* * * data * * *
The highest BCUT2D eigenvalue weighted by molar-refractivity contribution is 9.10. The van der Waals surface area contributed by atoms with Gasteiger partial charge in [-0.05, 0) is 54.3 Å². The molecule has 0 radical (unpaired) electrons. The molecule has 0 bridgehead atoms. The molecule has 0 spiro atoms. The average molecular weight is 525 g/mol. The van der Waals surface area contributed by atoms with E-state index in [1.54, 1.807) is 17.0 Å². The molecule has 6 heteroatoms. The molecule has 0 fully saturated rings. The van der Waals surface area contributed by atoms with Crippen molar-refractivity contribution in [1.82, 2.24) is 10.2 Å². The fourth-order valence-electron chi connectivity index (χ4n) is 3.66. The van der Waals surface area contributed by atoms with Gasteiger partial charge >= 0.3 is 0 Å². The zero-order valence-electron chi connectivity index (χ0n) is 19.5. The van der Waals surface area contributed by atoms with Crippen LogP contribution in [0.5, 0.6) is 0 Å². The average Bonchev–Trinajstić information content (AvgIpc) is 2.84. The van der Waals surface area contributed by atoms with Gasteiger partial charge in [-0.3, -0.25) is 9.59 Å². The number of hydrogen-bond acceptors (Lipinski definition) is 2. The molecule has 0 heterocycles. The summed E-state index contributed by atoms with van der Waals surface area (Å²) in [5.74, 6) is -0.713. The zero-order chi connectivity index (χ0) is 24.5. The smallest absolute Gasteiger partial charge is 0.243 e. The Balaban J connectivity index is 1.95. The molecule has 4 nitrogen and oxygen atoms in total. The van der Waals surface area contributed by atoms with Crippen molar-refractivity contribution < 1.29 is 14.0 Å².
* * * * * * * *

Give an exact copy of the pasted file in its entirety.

The highest BCUT2D eigenvalue weighted by molar-refractivity contribution is 9.10. The van der Waals surface area contributed by atoms with Gasteiger partial charge in [-0.05, 0) is 54.3 Å². The molecule has 0 radical (unpaired) electrons. The molecule has 0 bridgehead atoms. The molecule has 0 spiro atoms. The average molecular weight is 525 g/mol. The van der Waals surface area contributed by atoms with E-state index in [1.54, 1.807) is 17.0 Å². The molecule has 6 heteroatoms. The molecule has 0 fully saturated rings. The van der Waals surface area contributed by atoms with Crippen molar-refractivity contribution in [1.82, 2.24) is 10.2 Å². The fourth-order valence-electron chi connectivity index (χ4n) is 3.66. The van der Waals surface area contributed by atoms with Gasteiger partial charge >= 0.3 is 0 Å². The zero-order valence-electron chi connectivity index (χ0n) is 19.5. The van der Waals surface area contributed by atoms with Crippen LogP contribution in [0.5, 0.6) is 0 Å². The average Bonchev–Trinajstić information content (AvgIpc) is 2.84. The van der Waals surface area contributed by atoms with Gasteiger partial charge in [-0.3, -0.25) is 9.59 Å². The number of hydrogen-bond acceptors (Lipinski definition) is 2. The molecule has 0 heterocycles. The summed E-state index contributed by atoms with van der Waals surface area (Å²) in [5.74, 6) is -0.713. The zero-order chi connectivity index (χ0) is 24.5. The smallest absolute Gasteiger partial charge is 0.243 e. The Balaban J connectivity index is 1.95. The molecule has 4 nitrogen and oxygen atoms in total. The van der Waals surface area contributed by atoms with Crippen molar-refractivity contribution < 1.29 is 14.0 Å².